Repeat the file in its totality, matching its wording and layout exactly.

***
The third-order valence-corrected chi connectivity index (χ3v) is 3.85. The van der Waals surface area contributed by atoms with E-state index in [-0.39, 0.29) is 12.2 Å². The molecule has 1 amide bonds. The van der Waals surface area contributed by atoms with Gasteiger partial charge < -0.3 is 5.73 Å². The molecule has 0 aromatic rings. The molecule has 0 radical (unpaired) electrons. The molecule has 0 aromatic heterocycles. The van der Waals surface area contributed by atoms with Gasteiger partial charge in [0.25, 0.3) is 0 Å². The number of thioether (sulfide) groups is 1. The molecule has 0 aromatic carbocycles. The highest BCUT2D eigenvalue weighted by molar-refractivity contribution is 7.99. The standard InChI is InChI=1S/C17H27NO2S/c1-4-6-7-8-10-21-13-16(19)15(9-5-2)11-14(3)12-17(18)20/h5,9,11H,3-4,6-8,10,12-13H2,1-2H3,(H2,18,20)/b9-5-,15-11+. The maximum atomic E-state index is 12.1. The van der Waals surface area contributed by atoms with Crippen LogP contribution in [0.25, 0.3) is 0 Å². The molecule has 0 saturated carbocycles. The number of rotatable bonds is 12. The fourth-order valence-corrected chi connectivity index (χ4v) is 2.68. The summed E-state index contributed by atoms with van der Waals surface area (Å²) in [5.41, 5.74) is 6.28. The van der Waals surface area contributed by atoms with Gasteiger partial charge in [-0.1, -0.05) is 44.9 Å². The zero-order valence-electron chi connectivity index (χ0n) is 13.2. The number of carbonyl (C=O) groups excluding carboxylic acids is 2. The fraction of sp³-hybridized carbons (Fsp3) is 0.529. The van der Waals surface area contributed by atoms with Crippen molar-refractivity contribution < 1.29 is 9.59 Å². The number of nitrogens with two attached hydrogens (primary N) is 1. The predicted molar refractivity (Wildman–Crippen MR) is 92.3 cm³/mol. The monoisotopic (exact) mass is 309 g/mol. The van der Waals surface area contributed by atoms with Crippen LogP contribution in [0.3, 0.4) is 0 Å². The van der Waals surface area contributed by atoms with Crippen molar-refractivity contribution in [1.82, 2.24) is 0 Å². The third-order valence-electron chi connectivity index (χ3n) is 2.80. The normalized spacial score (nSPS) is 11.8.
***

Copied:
The third-order valence-corrected chi connectivity index (χ3v) is 3.85. The van der Waals surface area contributed by atoms with E-state index in [-0.39, 0.29) is 12.2 Å². The molecule has 1 amide bonds. The van der Waals surface area contributed by atoms with Gasteiger partial charge < -0.3 is 5.73 Å². The molecule has 0 aromatic rings. The molecule has 0 radical (unpaired) electrons. The molecule has 0 aromatic heterocycles. The van der Waals surface area contributed by atoms with Gasteiger partial charge in [0.25, 0.3) is 0 Å². The number of thioether (sulfide) groups is 1. The molecule has 0 aromatic carbocycles. The highest BCUT2D eigenvalue weighted by molar-refractivity contribution is 7.99. The standard InChI is InChI=1S/C17H27NO2S/c1-4-6-7-8-10-21-13-16(19)15(9-5-2)11-14(3)12-17(18)20/h5,9,11H,3-4,6-8,10,12-13H2,1-2H3,(H2,18,20)/b9-5-,15-11+. The maximum atomic E-state index is 12.1. The van der Waals surface area contributed by atoms with Crippen LogP contribution in [0.25, 0.3) is 0 Å². The molecule has 0 saturated carbocycles. The number of rotatable bonds is 12. The fourth-order valence-corrected chi connectivity index (χ4v) is 2.68. The summed E-state index contributed by atoms with van der Waals surface area (Å²) in [5.41, 5.74) is 6.28. The van der Waals surface area contributed by atoms with Gasteiger partial charge in [-0.1, -0.05) is 44.9 Å². The zero-order valence-electron chi connectivity index (χ0n) is 13.2. The number of carbonyl (C=O) groups excluding carboxylic acids is 2. The fraction of sp³-hybridized carbons (Fsp3) is 0.529. The van der Waals surface area contributed by atoms with Crippen molar-refractivity contribution < 1.29 is 9.59 Å². The number of nitrogens with two attached hydrogens (primary N) is 1. The predicted molar refractivity (Wildman–Crippen MR) is 92.3 cm³/mol. The monoisotopic (exact) mass is 309 g/mol. The van der Waals surface area contributed by atoms with Crippen LogP contribution in [0.3, 0.4) is 0 Å². The van der Waals surface area contributed by atoms with Crippen molar-refractivity contribution in [1.82, 2.24) is 0 Å². The third-order valence-electron chi connectivity index (χ3n) is 2.80. The normalized spacial score (nSPS) is 11.8.